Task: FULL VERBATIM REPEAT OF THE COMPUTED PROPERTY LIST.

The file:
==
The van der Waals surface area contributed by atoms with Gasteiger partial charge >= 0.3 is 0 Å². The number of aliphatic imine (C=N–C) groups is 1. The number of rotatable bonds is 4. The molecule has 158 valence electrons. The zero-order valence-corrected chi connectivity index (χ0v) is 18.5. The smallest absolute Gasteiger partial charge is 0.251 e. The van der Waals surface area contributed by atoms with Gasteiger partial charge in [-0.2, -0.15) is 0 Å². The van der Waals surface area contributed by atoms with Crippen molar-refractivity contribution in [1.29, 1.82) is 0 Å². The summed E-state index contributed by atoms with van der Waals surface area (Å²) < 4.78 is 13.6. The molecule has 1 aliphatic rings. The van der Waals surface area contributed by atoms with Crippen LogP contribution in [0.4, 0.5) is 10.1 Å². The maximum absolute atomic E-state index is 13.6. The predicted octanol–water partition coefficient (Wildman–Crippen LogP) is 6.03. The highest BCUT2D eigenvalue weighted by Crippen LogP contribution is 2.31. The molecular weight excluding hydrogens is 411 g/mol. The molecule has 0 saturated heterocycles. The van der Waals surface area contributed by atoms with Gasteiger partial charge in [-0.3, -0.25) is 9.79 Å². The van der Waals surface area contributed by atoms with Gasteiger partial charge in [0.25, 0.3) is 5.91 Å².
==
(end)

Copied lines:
The van der Waals surface area contributed by atoms with Gasteiger partial charge >= 0.3 is 0 Å². The number of aliphatic imine (C=N–C) groups is 1. The number of rotatable bonds is 4. The molecule has 158 valence electrons. The zero-order valence-corrected chi connectivity index (χ0v) is 18.5. The smallest absolute Gasteiger partial charge is 0.251 e. The van der Waals surface area contributed by atoms with Gasteiger partial charge in [-0.2, -0.15) is 0 Å². The van der Waals surface area contributed by atoms with Crippen molar-refractivity contribution in [1.29, 1.82) is 0 Å². The summed E-state index contributed by atoms with van der Waals surface area (Å²) < 4.78 is 13.6. The molecule has 1 aliphatic rings. The van der Waals surface area contributed by atoms with Crippen LogP contribution in [0.4, 0.5) is 10.1 Å². The maximum absolute atomic E-state index is 13.6. The predicted octanol–water partition coefficient (Wildman–Crippen LogP) is 6.03. The highest BCUT2D eigenvalue weighted by Crippen LogP contribution is 2.31. The molecular weight excluding hydrogens is 411 g/mol. The molecule has 0 saturated heterocycles. The van der Waals surface area contributed by atoms with Gasteiger partial charge in [-0.3, -0.25) is 9.79 Å². The van der Waals surface area contributed by atoms with Gasteiger partial charge in [0.25, 0.3) is 5.91 Å².